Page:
First Case Study
So, that first piece of content that we created as an example?
The query has been targeted by at least a dozen sites already but most of them provided lacking – and sometimes wrong – answers. It’s a topic that I know a lot about, from personal experience.
I wrote the article myself and it –
- Provides a very good answer (personally checked by yours truly) in an easy-to-follow way
- Includes multiple original photos and two original videos
- Includes a unique infographic that’s helpful and on-topic
- Written in an informative and engaging style.
And don’t just take my word for it.
I showed the article to two publishers whose opinions I value.
Twitter’s NicheSiteLady is a successful web publisher that uses a different strategy than mine. She goes after competitive terms and creates a small number of high-quality articles each month.
Not only did she think my article was great, but she also gave me a few pointers on how to improve the introduction and make it more engaging. I applied her suggestions. Thanks again, NSL!
Jon Dykstra is a mega-publisher that I probably don’t need to introduce. He has strong opinions on what constitutes great content.
He loved the article. In fact, when I mentioned the experiment on the Fat Stacks forums, Jon wrote –
I did read this particular article on one of Anne’s sites and it’s really, really good. It was long but interesting from start to finish. I was compelled to read it entirely. It answered the topic very well. Lots of unique photos. It’s on an established site. It doesn’t target too difficult of a keyword. If it doesn’t hit #1, it goes to show Google can’t perfectly distinguish best content. It’s by far the best article on the topic.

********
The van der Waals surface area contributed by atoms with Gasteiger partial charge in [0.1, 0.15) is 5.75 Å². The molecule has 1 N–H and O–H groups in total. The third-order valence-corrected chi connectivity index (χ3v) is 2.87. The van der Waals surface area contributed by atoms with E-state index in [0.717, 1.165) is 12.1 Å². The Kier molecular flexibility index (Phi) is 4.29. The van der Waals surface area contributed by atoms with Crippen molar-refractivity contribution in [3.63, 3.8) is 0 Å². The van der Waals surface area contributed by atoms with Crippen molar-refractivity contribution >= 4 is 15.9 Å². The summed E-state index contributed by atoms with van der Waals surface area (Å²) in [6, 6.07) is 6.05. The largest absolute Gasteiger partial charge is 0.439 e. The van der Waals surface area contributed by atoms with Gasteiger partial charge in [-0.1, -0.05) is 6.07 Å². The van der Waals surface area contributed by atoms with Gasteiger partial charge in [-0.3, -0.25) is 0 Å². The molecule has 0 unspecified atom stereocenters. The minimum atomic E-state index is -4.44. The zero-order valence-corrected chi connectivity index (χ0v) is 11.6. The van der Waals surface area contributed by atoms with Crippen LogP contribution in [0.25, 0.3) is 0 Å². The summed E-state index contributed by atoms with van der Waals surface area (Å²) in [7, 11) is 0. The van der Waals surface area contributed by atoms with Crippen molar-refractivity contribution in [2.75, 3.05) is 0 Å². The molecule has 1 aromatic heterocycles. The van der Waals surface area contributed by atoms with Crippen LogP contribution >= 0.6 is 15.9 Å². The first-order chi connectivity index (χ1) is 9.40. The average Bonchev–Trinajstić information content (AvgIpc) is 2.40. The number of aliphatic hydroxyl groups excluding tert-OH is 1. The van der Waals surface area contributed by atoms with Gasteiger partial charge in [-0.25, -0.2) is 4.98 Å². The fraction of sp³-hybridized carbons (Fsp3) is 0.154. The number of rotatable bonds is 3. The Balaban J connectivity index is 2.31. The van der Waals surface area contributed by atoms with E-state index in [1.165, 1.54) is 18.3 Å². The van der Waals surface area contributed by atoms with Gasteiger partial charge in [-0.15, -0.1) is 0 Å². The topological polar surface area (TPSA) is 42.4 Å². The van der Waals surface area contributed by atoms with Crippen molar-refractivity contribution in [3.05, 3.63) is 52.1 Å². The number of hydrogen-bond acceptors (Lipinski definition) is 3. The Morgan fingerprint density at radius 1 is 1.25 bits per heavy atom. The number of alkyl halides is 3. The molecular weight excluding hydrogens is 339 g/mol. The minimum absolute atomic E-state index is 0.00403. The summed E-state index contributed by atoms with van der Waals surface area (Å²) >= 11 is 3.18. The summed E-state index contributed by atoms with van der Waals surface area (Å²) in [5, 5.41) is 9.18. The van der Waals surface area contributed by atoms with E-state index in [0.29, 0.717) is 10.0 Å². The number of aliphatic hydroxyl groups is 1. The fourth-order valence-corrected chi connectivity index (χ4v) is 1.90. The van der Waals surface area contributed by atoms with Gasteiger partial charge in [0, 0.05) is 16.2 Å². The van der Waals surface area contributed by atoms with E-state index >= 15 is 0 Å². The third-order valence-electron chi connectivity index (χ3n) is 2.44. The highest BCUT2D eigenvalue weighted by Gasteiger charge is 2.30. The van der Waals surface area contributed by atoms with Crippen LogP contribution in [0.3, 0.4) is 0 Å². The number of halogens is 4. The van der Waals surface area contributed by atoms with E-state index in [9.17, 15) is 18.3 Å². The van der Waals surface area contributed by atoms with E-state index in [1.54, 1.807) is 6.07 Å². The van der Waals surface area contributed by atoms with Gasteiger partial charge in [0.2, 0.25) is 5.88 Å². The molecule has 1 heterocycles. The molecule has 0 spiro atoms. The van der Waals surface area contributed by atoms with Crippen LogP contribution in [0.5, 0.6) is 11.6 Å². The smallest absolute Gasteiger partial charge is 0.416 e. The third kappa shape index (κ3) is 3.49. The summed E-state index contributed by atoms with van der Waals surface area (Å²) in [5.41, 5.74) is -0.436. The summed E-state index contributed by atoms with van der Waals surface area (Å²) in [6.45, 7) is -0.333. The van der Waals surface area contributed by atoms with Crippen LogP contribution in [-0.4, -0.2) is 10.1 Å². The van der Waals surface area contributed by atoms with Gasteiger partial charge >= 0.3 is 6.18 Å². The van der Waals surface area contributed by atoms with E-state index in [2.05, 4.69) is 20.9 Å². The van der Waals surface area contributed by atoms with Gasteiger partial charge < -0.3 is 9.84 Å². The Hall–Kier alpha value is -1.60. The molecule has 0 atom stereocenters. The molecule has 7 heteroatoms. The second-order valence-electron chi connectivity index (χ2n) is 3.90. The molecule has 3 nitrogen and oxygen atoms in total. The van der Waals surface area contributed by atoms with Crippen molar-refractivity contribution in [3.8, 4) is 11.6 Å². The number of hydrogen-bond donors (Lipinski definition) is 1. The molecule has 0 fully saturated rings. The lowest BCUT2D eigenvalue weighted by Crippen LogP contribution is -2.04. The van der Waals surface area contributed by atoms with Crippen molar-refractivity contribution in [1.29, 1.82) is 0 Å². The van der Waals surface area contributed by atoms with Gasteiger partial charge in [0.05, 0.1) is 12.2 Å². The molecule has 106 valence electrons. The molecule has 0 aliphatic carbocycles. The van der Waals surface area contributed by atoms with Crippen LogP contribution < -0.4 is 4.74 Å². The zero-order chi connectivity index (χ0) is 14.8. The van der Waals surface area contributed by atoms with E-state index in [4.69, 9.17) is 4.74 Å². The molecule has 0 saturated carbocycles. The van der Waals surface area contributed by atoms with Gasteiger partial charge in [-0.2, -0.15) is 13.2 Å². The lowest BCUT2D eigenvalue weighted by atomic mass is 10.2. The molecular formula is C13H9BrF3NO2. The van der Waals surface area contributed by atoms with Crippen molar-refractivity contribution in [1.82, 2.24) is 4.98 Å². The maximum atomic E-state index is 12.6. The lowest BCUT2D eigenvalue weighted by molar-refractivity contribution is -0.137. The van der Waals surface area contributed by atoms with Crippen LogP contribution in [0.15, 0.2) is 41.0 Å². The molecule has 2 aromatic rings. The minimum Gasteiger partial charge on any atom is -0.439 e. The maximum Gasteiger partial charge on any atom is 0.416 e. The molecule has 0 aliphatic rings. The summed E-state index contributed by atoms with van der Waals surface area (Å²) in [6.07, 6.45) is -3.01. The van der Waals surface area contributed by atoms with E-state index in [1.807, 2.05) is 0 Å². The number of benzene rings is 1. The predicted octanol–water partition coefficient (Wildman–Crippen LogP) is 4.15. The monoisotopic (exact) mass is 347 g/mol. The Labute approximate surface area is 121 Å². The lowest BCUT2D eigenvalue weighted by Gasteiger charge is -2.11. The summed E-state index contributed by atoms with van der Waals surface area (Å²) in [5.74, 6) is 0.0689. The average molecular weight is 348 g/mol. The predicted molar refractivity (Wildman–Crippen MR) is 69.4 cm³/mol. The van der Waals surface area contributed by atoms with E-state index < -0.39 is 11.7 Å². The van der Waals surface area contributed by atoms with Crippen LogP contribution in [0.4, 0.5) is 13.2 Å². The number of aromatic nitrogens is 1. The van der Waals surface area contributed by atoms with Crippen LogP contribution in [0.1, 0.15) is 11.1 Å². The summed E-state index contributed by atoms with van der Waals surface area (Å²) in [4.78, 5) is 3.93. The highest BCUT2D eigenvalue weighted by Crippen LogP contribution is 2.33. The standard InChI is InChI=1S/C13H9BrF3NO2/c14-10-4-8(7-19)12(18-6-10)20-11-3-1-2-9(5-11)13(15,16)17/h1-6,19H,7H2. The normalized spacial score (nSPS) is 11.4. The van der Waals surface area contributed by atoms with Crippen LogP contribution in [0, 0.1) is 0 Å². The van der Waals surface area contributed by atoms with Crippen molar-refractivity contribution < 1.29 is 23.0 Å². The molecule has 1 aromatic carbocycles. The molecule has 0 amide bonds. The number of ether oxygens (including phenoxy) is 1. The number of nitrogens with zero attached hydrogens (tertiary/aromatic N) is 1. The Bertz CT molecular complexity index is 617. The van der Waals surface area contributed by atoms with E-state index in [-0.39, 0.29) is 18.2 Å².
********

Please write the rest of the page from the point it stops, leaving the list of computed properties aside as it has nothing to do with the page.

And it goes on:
Full disclosure: Jon has a vested interest in the article’s success. We’re meeting for dinner three weeks from today (we’re both attending the same conference). I told Jon that if the article makes it to the first page of Google by then, dinner’s on me!
To clarify –
I do believe the article will eventually make it to the first page of Google. I just have a feeling it won’t make it to the top five. I hope I’m wrong!
I am not sure the article will be on the first page in three weeks’ time but I’ll be happy to buy Jon dinner if it is! After all, his course had a huge part in pushing me in the right direction.
I’ll keep updating on this little case study in future updates over the coming months.
The article was published on September 9, 2022
As of today (October 6) it’s ranking at #13 for the target phrase
Search traffic for September: 43 pageviews
Keep your fingers crossed for this one to work! Nothing would make me happier than to see killer content outrank mediocre content.
Leave me a comment and let me know what you think.
Do you think this article will make it to the top 5 spots on Google? Do you think it will get on the first page of Google in three weeks’ time? Will Jon get that free dinner (which he totally deserves!)
These questions and many others will be answered on
the next episode of Soap my next monthly report.
I don’t think the Helpful content update hit your sites, but the Sept core update.
Google mentioned that Helpful content update would be a site-wide penalty. In other words, the entire website would be penalized, and you’d lose all of your traffic. I’ve seen some sites hit by this update, all went close to 0 traffic.